Often when I see a commercial from a brand that has been around for decades, their famous slogan or jingle will pop into my head. Ones from earlier years were ingrained in me at a young age, and some are still around. “What can brown do for you?” United Parcel Service’s (UPS) slogan was fitting to tie the company story with its color and service. To this day, every time I see brown or hear the word, I think of the slogan.

Or how about “Maybe she’s born with it. Maybe it’s Maybelline.” Nike’s “Just do it.” Kit Kat’s “Give me a break.” Or “Rice-a-Roni, the San Francisco treat. (ding, ding)”

Have I officially put a song in your head for the rest of the day? Sorry about that. The point is that these slogans and jingles were not just a brand, they told a story about the company in those few words. Their story was brief, but clear, as to who the company was, what they did, and who they did it for.

What about your story?

Bring clarity to your organization with your unique story

When we are in the business, especially if we founded the business, it is often hard to pull ourselves back to see what others see. But to be clear about what we do and for whom, we have to disengage ourselves.

And our story does not have to be limited to our company or nonprofit. As solopreneurs, writers, consultants, we have to be adept at telling our story—our why—to market ourselves effectively.

There are a few things you can do to clarify who you are and what you represent. Here are four of them:

First, do a thorough analysis of your values, overall mission, and your objectives. Review your business plan to see how you outline your operations and vision. It’s important to grasp who you are before you can tell someone else.

Second, understand how you operate your business because that is what people will notice. As consumers, we always remember how we were treated, how our needs were met, and how smoothly a business was run. Your operations—not your mission—is the foundation of your organization.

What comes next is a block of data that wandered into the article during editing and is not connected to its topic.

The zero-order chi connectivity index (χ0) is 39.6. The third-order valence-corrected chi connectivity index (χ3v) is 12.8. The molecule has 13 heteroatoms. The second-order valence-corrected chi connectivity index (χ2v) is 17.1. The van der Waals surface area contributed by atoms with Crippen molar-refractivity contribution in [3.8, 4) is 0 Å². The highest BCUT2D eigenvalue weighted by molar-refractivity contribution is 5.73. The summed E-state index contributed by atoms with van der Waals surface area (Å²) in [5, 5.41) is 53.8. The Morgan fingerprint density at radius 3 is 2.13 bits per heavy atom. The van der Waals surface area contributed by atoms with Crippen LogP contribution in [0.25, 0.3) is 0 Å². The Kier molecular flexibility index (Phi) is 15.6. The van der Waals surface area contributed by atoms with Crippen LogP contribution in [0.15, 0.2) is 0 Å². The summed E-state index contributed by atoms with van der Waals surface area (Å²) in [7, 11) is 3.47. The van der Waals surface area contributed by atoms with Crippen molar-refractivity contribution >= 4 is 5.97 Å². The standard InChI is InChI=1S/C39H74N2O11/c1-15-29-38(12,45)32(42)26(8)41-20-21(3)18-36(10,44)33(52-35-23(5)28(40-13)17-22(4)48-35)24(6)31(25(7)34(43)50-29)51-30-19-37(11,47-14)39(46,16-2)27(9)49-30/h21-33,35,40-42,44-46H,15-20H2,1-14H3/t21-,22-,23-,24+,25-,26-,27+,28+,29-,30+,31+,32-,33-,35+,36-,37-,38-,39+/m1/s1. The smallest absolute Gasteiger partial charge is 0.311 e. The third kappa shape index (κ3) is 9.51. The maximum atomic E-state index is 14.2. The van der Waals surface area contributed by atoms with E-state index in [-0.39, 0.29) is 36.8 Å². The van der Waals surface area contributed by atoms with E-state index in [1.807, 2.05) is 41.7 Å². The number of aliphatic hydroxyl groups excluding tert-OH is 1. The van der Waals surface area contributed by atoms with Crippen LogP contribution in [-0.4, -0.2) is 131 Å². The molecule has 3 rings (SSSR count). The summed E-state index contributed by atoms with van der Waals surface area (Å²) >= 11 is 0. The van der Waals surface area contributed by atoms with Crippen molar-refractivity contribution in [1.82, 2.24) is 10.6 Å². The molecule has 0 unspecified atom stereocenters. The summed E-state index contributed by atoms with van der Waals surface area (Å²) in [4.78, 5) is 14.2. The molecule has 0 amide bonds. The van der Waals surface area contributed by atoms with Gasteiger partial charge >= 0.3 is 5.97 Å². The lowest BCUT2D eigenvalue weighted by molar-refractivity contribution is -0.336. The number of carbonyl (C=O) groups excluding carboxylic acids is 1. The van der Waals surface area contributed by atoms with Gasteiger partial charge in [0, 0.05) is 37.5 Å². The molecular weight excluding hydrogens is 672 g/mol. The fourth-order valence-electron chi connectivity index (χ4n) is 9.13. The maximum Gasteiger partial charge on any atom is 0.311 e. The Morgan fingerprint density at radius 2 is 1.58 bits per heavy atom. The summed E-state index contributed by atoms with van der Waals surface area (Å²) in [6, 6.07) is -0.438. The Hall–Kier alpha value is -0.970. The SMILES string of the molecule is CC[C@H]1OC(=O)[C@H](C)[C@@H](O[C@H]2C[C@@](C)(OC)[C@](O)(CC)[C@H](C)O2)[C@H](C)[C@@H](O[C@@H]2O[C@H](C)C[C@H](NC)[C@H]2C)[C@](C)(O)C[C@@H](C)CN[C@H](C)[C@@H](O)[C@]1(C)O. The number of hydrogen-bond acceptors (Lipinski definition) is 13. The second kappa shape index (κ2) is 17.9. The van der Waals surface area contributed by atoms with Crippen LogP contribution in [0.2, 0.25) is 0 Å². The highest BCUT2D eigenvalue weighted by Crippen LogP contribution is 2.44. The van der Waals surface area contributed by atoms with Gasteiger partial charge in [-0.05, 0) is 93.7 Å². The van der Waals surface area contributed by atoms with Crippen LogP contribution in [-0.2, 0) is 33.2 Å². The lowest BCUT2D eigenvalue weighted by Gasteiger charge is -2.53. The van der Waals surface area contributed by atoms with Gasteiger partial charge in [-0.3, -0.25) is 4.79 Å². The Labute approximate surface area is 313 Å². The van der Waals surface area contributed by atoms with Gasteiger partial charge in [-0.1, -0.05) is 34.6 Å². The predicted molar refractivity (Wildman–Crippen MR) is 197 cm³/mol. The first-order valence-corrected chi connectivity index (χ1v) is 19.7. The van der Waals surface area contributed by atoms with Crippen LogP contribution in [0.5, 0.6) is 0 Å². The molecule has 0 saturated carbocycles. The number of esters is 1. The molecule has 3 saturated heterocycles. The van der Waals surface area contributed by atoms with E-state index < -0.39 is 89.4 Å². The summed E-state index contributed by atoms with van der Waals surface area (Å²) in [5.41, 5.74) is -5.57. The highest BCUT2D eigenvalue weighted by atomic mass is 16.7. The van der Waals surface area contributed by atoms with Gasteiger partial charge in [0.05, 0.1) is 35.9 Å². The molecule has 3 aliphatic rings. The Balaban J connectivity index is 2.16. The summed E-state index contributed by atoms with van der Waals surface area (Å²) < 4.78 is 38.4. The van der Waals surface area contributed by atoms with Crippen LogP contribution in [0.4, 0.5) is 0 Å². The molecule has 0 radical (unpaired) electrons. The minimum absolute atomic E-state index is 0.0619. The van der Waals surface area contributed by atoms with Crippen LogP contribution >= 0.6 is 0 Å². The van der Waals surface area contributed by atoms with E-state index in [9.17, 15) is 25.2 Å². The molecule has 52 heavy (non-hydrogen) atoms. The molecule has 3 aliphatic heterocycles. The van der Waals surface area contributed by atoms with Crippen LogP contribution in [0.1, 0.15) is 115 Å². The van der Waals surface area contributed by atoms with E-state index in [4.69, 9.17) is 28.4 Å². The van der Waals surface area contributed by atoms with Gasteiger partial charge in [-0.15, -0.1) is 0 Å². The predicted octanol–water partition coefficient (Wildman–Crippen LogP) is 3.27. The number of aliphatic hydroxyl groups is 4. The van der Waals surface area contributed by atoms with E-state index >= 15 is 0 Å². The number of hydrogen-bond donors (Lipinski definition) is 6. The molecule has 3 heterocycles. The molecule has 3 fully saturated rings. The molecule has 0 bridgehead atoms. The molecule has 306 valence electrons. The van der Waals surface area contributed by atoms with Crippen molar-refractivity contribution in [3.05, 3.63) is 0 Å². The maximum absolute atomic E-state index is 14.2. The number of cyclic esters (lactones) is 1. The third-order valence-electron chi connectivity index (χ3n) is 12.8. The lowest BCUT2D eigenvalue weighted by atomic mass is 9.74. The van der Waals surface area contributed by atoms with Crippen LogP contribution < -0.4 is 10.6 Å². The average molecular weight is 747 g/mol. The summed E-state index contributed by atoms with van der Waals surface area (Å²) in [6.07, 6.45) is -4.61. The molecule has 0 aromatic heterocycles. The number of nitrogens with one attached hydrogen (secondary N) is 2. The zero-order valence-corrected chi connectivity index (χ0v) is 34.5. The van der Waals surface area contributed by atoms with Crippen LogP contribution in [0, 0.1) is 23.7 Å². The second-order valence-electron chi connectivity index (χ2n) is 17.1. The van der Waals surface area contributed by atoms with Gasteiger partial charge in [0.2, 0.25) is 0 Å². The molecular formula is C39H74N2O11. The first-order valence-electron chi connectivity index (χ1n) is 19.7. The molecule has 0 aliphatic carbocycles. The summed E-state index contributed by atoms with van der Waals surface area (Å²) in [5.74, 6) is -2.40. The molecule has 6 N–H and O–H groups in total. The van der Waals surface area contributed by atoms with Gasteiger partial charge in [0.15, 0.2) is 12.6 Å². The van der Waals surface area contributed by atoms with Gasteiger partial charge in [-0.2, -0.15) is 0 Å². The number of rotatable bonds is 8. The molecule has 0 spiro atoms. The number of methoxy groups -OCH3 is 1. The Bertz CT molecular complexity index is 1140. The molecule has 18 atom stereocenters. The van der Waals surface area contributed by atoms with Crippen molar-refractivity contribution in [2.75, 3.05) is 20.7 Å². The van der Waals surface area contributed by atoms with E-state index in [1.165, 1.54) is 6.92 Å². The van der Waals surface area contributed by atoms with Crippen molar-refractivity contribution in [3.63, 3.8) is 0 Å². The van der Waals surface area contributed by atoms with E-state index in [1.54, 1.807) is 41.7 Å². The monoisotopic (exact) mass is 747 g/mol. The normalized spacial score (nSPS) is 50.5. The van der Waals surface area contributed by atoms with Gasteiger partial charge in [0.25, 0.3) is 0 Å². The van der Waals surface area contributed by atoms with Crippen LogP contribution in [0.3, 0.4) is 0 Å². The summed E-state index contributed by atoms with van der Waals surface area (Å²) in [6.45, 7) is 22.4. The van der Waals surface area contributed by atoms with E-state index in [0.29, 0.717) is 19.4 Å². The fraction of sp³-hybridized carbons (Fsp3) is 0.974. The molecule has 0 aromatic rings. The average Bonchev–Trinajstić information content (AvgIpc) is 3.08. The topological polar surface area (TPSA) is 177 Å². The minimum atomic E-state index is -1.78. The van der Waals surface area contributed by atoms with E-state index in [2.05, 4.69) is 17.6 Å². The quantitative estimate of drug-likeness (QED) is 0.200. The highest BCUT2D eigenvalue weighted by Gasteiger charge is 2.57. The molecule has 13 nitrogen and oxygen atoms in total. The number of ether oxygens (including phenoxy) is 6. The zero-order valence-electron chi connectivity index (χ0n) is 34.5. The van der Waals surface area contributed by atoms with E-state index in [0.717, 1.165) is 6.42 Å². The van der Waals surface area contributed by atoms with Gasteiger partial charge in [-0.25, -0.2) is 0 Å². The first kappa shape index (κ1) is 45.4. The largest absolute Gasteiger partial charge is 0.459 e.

Third, talk to others—your board, your staff, your volunteers, your customers, your leadership teams—to get their take on the organization. How do they understand it? Are they able to explain it clearly? Here is where you learn your strengths and potential holes you need to fill.

Fourth, answer your who, what, and why. Then tell your story so it reads as a biography. Once you have your story, you can use it in your marketing, onboarding, grant applications, and so on.

Your goal is to have such clarity that anyone within your organization, as well as outside, knows your business and can uniformly tell others. You want to be so clear that your brand rolls off the tongue like a jingle we can’t get out of our heads for years to come.

And just like when people see the golden arches and hear: “I’m lovin’ it” ring in their ears, your slogan, your story, will help your audience be a part of your memorable journey.

Our organization’s story is what connects us to our audience. To begin your unique story, review your values, mission, objectives, and operations. Talk to others to get their viewpoint on your business. Answer your who, what, and why so you can tell your story like a biography. You can use your story in your marketing, onboarding, and grant applications, which will increase your growth. Your goal is to have such clarity in your brand that anyone can explain it.

Need help telling your business or author story? My Storytelling and Branding Training helps you recognize your story and how to effectively use it to build better engagement and increase sales. Find out more here and book a call with me!